city on Monday, according to NATO forces.

De
Mistura said militants were using larger and more sophisticated
explosive devices throughout the nation.

"If
they want to be part of a future Afghanistan, they cannot do so over the
bodies of so many civilians," de Mistura said.

De Mistura said that does not dissuade the U.N. from
seeking a negotiated peace between the government and the Taliban, but
he called on insurgent groups to consider whether they are not hurting
their own long-term goals.

"One day, when
unavoidably there will be a discussion about the future of the country,
will you want to come to that table with thousands of Afghans,
civilians, killed along the road?"

Deaths from
U.S., NATO and other pro-government forces dropped in the first six
months of 2010. The report said that 223, or 18 percent, of the Afghan
deaths were due to U.S., NATO and other pro-government forces. That was
down from 310 deaths, or 31 percent, during the first six months of last
year, primarily because of a decrease in airstrikes, the report said.

Even so, air attacks were the largest single
cause of civilian deaths caused by pro-government forces - accounting
for 31 percent.

Gen. Stanley McChrystal, the
former NATO commander, introduced strict rules on air strikes and called
on soldiers to assess the likelihood of civilian casualties before
taking any action. His successor, Gen. David Petraeus, has continued the
policy.

"Every Afghan death diminishes our
cause," Petraeus said in a statement. He also noted that even the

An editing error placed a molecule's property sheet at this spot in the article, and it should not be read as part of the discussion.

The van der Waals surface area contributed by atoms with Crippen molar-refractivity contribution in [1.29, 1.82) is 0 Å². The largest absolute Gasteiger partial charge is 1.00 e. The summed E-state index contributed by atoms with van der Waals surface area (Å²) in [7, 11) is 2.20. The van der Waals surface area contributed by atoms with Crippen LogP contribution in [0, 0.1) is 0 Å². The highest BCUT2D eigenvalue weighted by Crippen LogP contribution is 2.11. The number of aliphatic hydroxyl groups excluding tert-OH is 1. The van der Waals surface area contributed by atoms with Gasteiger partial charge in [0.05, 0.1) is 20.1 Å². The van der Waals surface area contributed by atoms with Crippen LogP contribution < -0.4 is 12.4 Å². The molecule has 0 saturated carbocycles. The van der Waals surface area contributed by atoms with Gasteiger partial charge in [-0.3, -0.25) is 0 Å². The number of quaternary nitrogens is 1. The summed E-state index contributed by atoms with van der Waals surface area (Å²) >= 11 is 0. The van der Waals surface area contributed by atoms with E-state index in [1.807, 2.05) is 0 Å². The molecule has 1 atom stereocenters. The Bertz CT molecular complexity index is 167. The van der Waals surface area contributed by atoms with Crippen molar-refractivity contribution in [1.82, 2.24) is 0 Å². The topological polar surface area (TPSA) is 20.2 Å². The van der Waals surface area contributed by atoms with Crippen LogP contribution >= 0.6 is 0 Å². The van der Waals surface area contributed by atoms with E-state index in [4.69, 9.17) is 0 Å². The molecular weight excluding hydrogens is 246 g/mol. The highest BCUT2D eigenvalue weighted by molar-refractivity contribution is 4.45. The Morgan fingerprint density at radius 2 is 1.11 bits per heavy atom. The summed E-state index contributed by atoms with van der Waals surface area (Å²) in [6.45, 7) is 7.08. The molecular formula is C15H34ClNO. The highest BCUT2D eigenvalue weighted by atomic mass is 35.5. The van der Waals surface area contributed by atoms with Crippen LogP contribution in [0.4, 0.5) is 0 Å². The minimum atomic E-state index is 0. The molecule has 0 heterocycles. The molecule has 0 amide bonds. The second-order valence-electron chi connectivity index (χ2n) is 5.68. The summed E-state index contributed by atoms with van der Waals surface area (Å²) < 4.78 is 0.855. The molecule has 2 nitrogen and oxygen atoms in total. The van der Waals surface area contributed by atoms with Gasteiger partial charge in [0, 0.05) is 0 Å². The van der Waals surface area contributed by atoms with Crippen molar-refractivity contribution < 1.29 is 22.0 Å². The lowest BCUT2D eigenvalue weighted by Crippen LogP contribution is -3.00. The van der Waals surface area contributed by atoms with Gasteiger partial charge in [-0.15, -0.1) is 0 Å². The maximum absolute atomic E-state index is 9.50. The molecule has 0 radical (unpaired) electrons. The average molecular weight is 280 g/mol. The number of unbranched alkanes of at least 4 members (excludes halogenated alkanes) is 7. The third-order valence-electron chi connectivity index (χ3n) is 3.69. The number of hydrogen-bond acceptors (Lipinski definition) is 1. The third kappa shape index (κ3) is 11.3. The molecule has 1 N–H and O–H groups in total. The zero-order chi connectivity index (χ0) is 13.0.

increase in insurgent-caused deaths can hurt NATO's effort.

"We know the measure by which our mission will be
judged is protecting the population from harm by either side. We will
redouble our efforts to prevent insurgents from harming their
neighbors," Petraeus said.

Though bombs
continued to be the largest killer, there was a large jump in deaths
from assassinations, particularly in the last few months.

There were about four assassinations or executions of
civilians a week in the first six months of 2009. That jumped to about
seven per week in the first six months of this year, spiking in May and
June to 18 per week.

"These figures show that
the Taliban are resorting to desperate measures, increasingly executing
and assassinating civilians, including teachers, doctors, civil servants
and tribal elders," said Rachel Reid, Afghanistan researcher for Human
Rights Watch. "Targeting civilians violates the laws of war."

The Taliban has called on its fighters to avoid
civilian casualties, but the group pointedly excludes anyone allied with
the government from this protection. So mayors, community elders taking
foreign money for development projects and mullahs seen as supporting
the government have all become targets.

Children
have also increasingly become casualties of the war. The report says
176 children were killed and 389 others were wounded - up 55 percent
over the same six-month period last year.

Elsewhere
in Afghanistan, seven Afghan policemen were killed Monday in attacks in
southern Helmand province, police officials said.

In Laghman province in the east, seven Afghan
soldiers have died and 14 have been wounded in ongoing fighting with
insurgents on the outskirts of the provincial capital of Mehtar, said
Gen. Mohammad Zahir Azimi, a spokesman for the Defense Ministry. He
confirmed reports that up to 20 Afghan soldiers have gone missing in the
province and are in the hands of the Taliban.